Similar to his colleagues, he began his career in the ’80s, working as a writer and sub-editor for the magazines “The Engineer” and “Autocar,” from which he was dismissed after performing a prank. Holder of an honorary doctorate from Lancaster University, James hosted a variety of differing shows during his career spanning four decades, including “James May’s Big Ideas,” “James May’s Car of the People,” and “James May: Oh Cook!”. In addition, Bristol native James has lent his voice to three automotive video games – “Forza Motorsport 5”, “Grand Turismo 6”, and “The Grand Tour Game.”
Andy Willman is a TV producer and presenter, probably best recognized as the former executive producer of “Top Gear”, in which he also made several appearances. Andy mainly collaborated with Jeremy Clarkson, with whom he had also attended Repton School. Following the cancelation of “Top Gear,” he and Jeremy pitched a new project which would later become “The Grand Tour.”
As an executive producer, he has worked on several of Jeremy’s shows such as “Clarkson’s Farm,” “Jeremy Clarkson: The Greatest Raid of All Time,” and “Jeremy Clarkson: Meet the Neighbours.” Unlike the “Top Gear” series in which he appeared from time to time, in “The Grand Tour,” Andy does not appear and is often referenced as “Mr. Wilman,” who sends the other hosts tests, missions, and very often insults. However, he’s credited for both shows’ styles in terms of skits, humor, and segments.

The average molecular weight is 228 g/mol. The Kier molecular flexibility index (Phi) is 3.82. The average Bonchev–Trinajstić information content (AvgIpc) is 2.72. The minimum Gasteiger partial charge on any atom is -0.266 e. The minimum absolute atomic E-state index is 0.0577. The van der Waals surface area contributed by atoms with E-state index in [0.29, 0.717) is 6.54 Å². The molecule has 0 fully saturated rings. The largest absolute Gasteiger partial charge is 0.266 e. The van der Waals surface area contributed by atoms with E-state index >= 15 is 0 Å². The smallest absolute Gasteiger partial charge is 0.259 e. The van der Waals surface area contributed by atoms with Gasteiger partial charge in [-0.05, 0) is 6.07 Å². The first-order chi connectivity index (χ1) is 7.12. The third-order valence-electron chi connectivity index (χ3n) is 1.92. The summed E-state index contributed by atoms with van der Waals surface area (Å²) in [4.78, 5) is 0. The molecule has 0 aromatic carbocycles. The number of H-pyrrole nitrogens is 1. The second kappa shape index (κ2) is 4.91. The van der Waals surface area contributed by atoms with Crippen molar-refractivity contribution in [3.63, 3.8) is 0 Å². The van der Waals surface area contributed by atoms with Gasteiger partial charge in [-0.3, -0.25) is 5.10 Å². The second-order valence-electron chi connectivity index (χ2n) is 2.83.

What is the difference between “Top Gear” and “The Grand Tour”?
The shows are very similar in following a similar format, style and theme. However, considering that the show’s hosts departed from the original show and pitched a similar series, some fans perceived it as a copy of that program. Therefore, in order to avoid a potential legal clash with the BBC studio, after three seasons “The Grand Tour” changed its format.
The first three seasons of “The Grand Tour” housed a mixture of pre-recorded TV films, a combination of single or multi-part films, and a live-audience segment. The movies focused on car reviews, challenges, and road trip journeys, similar to those featured in “Top Gear.” “The Grand Tour” also included special episodes adhering to those of “Top Gear” specials – a presenter travels on a journey in a particular type of vehicle or class within a foreign locale.
The reviews are centered around how one of the presenters examines various cars, and subsequently performs several tests to ascertain their performance, handling and quality. Studio segments were typically filmed in a large studio tent that could provide accommodation for an audience of 300, with the hosts sitting around a trestle table with the audience in front of them. Over the show’s tenure, the tent was set up in various countries where the crew filmed, while the audience was acquired from the local population.